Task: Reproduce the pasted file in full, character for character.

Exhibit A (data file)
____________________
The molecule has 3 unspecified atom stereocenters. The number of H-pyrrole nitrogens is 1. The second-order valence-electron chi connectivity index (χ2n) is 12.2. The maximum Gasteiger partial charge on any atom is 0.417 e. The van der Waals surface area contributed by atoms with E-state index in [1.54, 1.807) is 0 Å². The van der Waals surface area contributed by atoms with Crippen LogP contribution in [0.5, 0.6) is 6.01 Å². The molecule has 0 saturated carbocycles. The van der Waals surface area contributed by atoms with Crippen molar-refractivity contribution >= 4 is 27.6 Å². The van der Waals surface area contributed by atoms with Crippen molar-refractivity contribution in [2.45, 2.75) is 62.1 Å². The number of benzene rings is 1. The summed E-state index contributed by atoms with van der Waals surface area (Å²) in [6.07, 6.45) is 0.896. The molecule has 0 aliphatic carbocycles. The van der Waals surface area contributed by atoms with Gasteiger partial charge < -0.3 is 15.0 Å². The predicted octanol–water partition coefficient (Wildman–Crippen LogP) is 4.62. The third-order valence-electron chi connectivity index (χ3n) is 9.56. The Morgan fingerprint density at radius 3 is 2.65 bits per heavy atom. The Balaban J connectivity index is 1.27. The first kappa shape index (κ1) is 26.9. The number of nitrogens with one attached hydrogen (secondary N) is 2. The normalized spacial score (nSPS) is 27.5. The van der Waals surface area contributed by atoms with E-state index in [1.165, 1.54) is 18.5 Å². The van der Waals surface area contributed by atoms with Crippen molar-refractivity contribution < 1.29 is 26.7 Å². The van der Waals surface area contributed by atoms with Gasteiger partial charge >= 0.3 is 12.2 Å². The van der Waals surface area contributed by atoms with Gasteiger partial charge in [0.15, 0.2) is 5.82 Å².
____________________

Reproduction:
The molecule has 3 unspecified atom stereocenters. The number of H-pyrrole nitrogens is 1. The second-order valence-electron chi connectivity index (χ2n) is 12.2. The maximum Gasteiger partial charge on any atom is 0.417 e. The van der Waals surface area contributed by atoms with E-state index in [1.54, 1.807) is 0 Å². The van der Waals surface area contributed by atoms with Crippen LogP contribution in [0.5, 0.6) is 6.01 Å². The molecule has 0 saturated carbocycles. The van der Waals surface area contributed by atoms with Crippen molar-refractivity contribution >= 4 is 27.6 Å². The van der Waals surface area contributed by atoms with Crippen molar-refractivity contribution in [2.45, 2.75) is 62.1 Å². The number of benzene rings is 1. The summed E-state index contributed by atoms with van der Waals surface area (Å²) in [6.07, 6.45) is 0.896. The molecule has 0 aliphatic carbocycles. The van der Waals surface area contributed by atoms with Gasteiger partial charge < -0.3 is 15.0 Å². The predicted octanol–water partition coefficient (Wildman–Crippen LogP) is 4.62. The third-order valence-electron chi connectivity index (χ3n) is 9.56. The Morgan fingerprint density at radius 3 is 2.65 bits per heavy atom. The Balaban J connectivity index is 1.27. The first kappa shape index (κ1) is 26.9. The number of nitrogens with one attached hydrogen (secondary N) is 2. The normalized spacial score (nSPS) is 27.5. The van der Waals surface area contributed by atoms with E-state index in [1.165, 1.54) is 18.5 Å². The van der Waals surface area contributed by atoms with Crippen molar-refractivity contribution < 1.29 is 26.7 Å². The van der Waals surface area contributed by atoms with Gasteiger partial charge >= 0.3 is 12.2 Å². The van der Waals surface area contributed by atoms with Gasteiger partial charge in [0.15, 0.2) is 5.82 Å².